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Turkey’s far-right leader calls healthcare workers’ protests against violence ‘illegitimate’

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Turkey’s far-right leader and an ally of President Recep Tayyip Erdoğan has slammed doctors and medical workers who took to the streets on Thursday during a two-day strike to protest the recent murder of a cardiologist in the central province of Konya.

Nationalist Movement Party (MHP) leader Devlet Bahçeli called the protests staged by the healthcare workers “problematic” and “illegitimate.”

The relative of a patient fatally shot Ekrem Karakaya, a cardiologist at the Konya City Hospital, on Wednesday, then took his own life. There were claims that the assailant, identified as Hacı Mehmet Akçay, held the doctor responsible for the death of his mother, who died of a heart attack a month earlier, the reports said.

Following the incident, the Turkish Medical Association (TTB), one of Turkey’s leading healthcare unions, released a written statement to announce a two-day strike across the country, informing the public that health services would be provided as on public holidays and urging them not to try to access healthcare services except in emergencies.

In a message released on Friday on the occasion of the Eid al-Adha, which will begin to be observed on Saturday, Bahçeli said he finds it wrong for the doctors to stage a two-day strike based on a “provocation” from the TTB and the cancellation of patients’ appointments due to the strike “problematic” and “illegitimate.”

The MHP leader also targeted the TTB for earlier statements that frequently criticized the healthcare policies of the ruling Justice and Development Party (AKP), the MHP’s election partner.

Wednesday’s attack came at a time when hundreds of doctors are leaving Turkey and moving abroad due to the frequent acts of violence and poor working conditions in the country. It’s common in Turkey for patients or their relatives to attack doctors, demanding to be treated immediately or holding them responsible for the death of a family member.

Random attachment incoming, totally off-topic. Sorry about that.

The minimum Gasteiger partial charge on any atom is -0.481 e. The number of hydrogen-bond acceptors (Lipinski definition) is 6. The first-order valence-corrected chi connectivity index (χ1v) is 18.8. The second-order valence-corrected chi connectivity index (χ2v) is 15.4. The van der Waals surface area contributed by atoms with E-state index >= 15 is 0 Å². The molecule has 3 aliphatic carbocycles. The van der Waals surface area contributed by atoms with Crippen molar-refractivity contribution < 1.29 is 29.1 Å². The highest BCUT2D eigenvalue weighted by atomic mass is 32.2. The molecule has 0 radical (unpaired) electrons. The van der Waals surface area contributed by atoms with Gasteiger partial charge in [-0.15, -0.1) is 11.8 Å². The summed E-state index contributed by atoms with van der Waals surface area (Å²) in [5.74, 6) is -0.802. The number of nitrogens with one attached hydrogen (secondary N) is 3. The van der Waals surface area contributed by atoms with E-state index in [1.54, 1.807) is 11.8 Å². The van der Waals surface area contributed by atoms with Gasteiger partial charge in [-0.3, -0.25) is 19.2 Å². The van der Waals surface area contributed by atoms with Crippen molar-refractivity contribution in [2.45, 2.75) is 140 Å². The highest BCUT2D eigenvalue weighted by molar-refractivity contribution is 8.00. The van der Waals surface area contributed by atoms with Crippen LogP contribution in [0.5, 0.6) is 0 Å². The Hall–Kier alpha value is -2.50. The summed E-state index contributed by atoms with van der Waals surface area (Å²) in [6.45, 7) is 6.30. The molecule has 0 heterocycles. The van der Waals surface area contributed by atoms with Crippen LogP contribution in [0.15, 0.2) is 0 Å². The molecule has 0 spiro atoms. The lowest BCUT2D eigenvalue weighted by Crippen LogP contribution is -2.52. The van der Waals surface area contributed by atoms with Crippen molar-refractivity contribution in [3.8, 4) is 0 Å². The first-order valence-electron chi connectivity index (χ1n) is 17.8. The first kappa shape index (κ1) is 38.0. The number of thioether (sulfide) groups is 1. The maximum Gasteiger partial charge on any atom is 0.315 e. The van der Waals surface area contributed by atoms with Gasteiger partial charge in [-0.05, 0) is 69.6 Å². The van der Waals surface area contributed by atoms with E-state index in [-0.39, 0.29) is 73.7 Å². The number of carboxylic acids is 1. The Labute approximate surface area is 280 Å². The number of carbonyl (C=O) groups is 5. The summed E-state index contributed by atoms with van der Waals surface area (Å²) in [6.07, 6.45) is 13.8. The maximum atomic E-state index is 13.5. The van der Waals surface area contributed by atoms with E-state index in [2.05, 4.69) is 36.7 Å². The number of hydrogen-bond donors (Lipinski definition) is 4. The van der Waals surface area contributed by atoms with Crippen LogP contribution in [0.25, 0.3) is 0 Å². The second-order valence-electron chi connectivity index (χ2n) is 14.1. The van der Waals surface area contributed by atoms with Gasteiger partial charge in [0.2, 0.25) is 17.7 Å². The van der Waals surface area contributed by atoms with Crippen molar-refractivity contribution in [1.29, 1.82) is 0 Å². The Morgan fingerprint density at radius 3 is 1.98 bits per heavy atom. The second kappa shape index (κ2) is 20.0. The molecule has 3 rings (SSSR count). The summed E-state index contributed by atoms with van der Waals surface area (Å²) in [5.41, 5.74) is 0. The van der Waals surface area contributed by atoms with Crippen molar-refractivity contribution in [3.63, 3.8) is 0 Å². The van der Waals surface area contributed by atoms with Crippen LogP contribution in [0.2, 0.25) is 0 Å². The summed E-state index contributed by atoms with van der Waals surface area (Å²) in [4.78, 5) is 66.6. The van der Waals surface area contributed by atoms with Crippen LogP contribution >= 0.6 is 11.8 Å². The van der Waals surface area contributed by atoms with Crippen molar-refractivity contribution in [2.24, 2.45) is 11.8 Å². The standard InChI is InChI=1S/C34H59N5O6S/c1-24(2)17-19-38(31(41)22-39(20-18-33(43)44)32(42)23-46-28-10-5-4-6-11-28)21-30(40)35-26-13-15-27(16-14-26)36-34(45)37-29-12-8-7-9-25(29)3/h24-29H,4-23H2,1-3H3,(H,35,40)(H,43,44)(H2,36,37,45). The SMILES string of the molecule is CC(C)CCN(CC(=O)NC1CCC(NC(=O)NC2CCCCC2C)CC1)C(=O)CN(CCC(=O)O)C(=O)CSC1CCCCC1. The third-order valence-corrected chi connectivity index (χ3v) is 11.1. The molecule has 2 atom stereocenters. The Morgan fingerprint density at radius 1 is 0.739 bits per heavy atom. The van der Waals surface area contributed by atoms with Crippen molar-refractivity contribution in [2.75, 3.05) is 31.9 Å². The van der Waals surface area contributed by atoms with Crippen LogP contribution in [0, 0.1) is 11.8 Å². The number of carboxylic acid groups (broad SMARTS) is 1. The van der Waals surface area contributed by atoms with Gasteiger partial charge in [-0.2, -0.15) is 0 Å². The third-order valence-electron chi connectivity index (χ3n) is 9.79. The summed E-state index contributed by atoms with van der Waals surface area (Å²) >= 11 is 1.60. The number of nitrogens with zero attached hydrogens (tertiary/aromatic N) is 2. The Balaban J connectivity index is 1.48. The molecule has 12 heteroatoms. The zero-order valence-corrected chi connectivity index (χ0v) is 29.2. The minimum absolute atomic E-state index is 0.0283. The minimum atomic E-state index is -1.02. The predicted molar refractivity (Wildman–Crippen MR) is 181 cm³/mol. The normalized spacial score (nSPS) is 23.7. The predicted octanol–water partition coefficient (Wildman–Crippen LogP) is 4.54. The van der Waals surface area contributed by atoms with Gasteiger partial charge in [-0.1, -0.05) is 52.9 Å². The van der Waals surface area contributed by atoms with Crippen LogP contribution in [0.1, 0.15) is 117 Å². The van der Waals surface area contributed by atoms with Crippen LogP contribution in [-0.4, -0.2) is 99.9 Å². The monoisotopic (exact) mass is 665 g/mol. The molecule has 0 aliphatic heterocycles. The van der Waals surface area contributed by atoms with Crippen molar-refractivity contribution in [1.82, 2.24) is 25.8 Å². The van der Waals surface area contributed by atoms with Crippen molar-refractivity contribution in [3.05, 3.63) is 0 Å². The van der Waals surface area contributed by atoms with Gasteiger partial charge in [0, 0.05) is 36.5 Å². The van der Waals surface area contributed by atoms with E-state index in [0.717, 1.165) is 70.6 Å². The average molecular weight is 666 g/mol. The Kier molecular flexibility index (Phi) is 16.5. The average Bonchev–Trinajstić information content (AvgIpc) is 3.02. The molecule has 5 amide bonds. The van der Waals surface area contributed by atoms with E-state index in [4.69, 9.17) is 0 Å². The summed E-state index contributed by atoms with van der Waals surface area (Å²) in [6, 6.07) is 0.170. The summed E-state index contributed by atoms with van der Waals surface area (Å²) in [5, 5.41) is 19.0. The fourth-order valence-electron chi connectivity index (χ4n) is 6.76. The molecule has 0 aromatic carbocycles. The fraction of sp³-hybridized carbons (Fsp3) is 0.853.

The medical community has been calling for more manageable workloads, increased security and an boost in pay due to the heavy workload caused by the COVID-19 pandemic, rising cases of physical violence against healthcare workers and soaring inflation –- registered at a two-decade high, according to official figures -– that reduce doctors’ salaries close to the minimum wage.

President Erdoğan sparked anger and disappointment when he in a speech in early March condemned an increasing number of Turkish doctors who are choosing to move to the private sector or go abroad for better job opportunities, saying they are free to go and that Turkey will find ways to make up for their loss.

After facing an angry reaction from the medical community, thousands of whose members took to the streets on the occasion of Medicine Day, marked every March 14 in Turkey, Erdoğan later praised the efforts of doctors, especially during the pandemic, and said, “Turkey is always in need of its doctors and is indebted to them.”

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